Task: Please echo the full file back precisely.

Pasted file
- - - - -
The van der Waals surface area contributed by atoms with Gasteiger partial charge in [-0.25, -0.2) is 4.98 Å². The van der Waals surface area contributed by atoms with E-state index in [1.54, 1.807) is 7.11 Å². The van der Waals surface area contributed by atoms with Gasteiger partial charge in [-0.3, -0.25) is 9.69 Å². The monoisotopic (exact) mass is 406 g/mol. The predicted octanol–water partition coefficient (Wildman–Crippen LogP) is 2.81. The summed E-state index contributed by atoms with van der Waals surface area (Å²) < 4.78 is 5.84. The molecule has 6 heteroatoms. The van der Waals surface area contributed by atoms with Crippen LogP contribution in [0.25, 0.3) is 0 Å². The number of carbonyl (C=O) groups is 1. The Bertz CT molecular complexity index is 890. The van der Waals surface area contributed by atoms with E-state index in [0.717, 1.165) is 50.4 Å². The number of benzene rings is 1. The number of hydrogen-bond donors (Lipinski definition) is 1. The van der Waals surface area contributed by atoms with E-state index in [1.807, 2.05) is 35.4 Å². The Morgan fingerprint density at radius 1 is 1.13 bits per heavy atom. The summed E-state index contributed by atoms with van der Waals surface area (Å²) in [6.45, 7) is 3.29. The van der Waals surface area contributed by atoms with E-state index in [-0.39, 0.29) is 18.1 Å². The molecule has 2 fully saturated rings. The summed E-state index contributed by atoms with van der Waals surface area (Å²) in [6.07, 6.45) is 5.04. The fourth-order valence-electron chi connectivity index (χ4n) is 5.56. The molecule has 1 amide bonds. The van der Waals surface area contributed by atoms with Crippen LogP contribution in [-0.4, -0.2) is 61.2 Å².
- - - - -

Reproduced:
The van der Waals surface area contributed by atoms with Gasteiger partial charge in [-0.25, -0.2) is 4.98 Å². The van der Waals surface area contributed by atoms with E-state index in [1.54, 1.807) is 7.11 Å². The van der Waals surface area contributed by atoms with Gasteiger partial charge in [-0.3, -0.25) is 9.69 Å². The monoisotopic (exact) mass is 406 g/mol. The predicted octanol–water partition coefficient (Wildman–Crippen LogP) is 2.81. The summed E-state index contributed by atoms with van der Waals surface area (Å²) < 4.78 is 5.84. The molecule has 6 heteroatoms. The van der Waals surface area contributed by atoms with Crippen LogP contribution in [0.25, 0.3) is 0 Å². The number of carbonyl (C=O) groups is 1. The Bertz CT molecular complexity index is 890. The van der Waals surface area contributed by atoms with E-state index in [0.717, 1.165) is 50.4 Å². The number of benzene rings is 1. The number of hydrogen-bond donors (Lipinski definition) is 1. The van der Waals surface area contributed by atoms with E-state index in [1.807, 2.05) is 35.4 Å². The Morgan fingerprint density at radius 1 is 1.13 bits per heavy atom. The summed E-state index contributed by atoms with van der Waals surface area (Å²) in [6.45, 7) is 3.29. The van der Waals surface area contributed by atoms with E-state index in [-0.39, 0.29) is 18.1 Å². The molecule has 2 fully saturated rings. The summed E-state index contributed by atoms with van der Waals surface area (Å²) in [6.07, 6.45) is 5.04. The fourth-order valence-electron chi connectivity index (χ4n) is 5.56. The molecule has 1 amide bonds. The van der Waals surface area contributed by atoms with Crippen LogP contribution in [-0.4, -0.2) is 61.2 Å².